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RBC
Shannon Lee Simmons is the founder of The New School of Finance and has advised thousands of young clients on debt, budgeting, home buying and retirement planning. “It's a scary thing for millennials to acknowledge they're not going to have the same things their parents have," says Simmons. “But that doesn't mean they can't have a good life."

As an expert in millennial personal finance, here’s what Simmons says her younger clients are most concerned about:

1. Home Buying

Millennials in their late 20’s and early 30’s want to know how to buy a house more than anything. According to Simmons, “They want to start a family, but most can only afford a house in the $500,000 range given their income. It’s impossible to find a house like that in Toronto where, as the Building Industry and Land Development Association reported in May, the average price for a new detached home is now $1.05 million.”

To those clients Simmons recommends renting. It’s not as nice as owning a property by yourself, but you can move your extra savings each month that don’t go into mortgage payments to RRSPs and TFSAs, and try to earn some money in the stock market to save enough money for later. Simmons says, “I think it’s important for millennials to be reminded that real estate is not the only way to build wealth.”

2. Retirement Planning

Despite their relative youth, retirement planning is an area millennials care deeply about, according to Simmons. “Because they are priced out of the housing market they have a lot of fear about how that’s going to affect them 30 years down the road,” she says. 90 percent of her clients don’t have a pension plan, and the majority of them are freelancing to pay the bills; however, they all want to know how to retire comfortably.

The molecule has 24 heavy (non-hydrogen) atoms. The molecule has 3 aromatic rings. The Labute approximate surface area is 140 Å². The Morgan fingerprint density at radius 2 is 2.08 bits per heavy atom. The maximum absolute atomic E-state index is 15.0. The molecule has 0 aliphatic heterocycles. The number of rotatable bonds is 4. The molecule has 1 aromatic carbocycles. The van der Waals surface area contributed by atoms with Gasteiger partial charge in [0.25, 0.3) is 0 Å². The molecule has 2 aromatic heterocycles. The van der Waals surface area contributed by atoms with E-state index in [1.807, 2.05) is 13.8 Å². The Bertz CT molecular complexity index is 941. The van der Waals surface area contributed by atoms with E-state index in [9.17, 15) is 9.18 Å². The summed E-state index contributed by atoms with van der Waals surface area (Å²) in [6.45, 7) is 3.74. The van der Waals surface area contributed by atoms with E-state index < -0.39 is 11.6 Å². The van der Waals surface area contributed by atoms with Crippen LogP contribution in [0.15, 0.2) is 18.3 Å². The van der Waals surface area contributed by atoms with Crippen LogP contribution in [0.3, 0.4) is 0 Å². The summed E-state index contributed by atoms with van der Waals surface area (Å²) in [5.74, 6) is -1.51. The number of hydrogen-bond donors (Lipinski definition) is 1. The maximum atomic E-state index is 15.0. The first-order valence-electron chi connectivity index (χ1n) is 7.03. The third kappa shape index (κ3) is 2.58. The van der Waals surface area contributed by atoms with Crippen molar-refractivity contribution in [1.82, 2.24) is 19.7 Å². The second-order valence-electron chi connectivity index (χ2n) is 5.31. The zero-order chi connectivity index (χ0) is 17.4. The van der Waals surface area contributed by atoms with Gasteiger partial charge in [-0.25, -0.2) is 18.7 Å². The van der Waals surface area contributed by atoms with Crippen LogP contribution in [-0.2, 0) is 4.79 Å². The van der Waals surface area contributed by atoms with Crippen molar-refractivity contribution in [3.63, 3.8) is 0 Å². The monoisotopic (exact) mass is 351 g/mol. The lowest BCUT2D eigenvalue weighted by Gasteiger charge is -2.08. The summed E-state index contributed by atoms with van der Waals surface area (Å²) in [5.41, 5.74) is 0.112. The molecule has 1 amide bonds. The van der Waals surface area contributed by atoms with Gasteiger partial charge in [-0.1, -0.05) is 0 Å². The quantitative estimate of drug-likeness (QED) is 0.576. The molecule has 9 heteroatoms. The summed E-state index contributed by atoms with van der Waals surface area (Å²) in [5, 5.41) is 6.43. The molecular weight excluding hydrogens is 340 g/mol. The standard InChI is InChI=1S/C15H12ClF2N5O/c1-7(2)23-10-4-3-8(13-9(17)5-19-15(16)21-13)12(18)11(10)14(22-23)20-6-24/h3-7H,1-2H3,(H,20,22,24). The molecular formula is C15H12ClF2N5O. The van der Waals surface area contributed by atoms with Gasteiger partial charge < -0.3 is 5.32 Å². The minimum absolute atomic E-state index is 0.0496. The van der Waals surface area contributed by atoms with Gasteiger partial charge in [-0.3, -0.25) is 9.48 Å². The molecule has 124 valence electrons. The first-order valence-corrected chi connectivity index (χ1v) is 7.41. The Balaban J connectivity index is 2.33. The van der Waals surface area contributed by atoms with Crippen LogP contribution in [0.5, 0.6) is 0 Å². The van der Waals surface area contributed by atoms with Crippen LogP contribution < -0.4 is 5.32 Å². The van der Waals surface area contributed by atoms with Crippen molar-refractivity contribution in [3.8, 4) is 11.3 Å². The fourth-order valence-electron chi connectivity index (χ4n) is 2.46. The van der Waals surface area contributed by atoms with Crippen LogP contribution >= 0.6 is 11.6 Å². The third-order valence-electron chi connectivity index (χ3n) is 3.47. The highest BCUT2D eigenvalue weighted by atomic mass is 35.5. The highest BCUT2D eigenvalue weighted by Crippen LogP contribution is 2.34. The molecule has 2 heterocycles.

Simmons believes living within one’s means and making saving a priority will get them there. “The main thing is you are going to be alright,” she says. “There’s still a lot of time, and a lot happens in 30 years. You have your whole career ahead of you to reach your peak earning. Also, a bit of money saved today can go a long way compared to people who start saving when they are 45 or 60 years old.”

3. Student Debt

Many of Simmons’ clients in their early 20’s seek her advice on how to pay back their student debt, and more and more graduates are choosing to live with parents in their first few years out of school. “The younger half of the millennials are aware that jobs are tight, and they are even more scared than their older peers about how things are shaping up,” explains Simmons.

The attitude towards debt has changed dramatically over the years as students are now aware how spending in school can affect them later. Simmons advises her clients to make debt repayment a priority on their financial list of to-do’s.

Simmons’ closing advice to millennials who are anxious about the future is to change their mindset about it. “For many of us who can’t buy a home and don’t have a pension, we need to keep a lean lifestyle starting at a young age and be ok with that,” she says. ” There are creative ways to still have a good life.”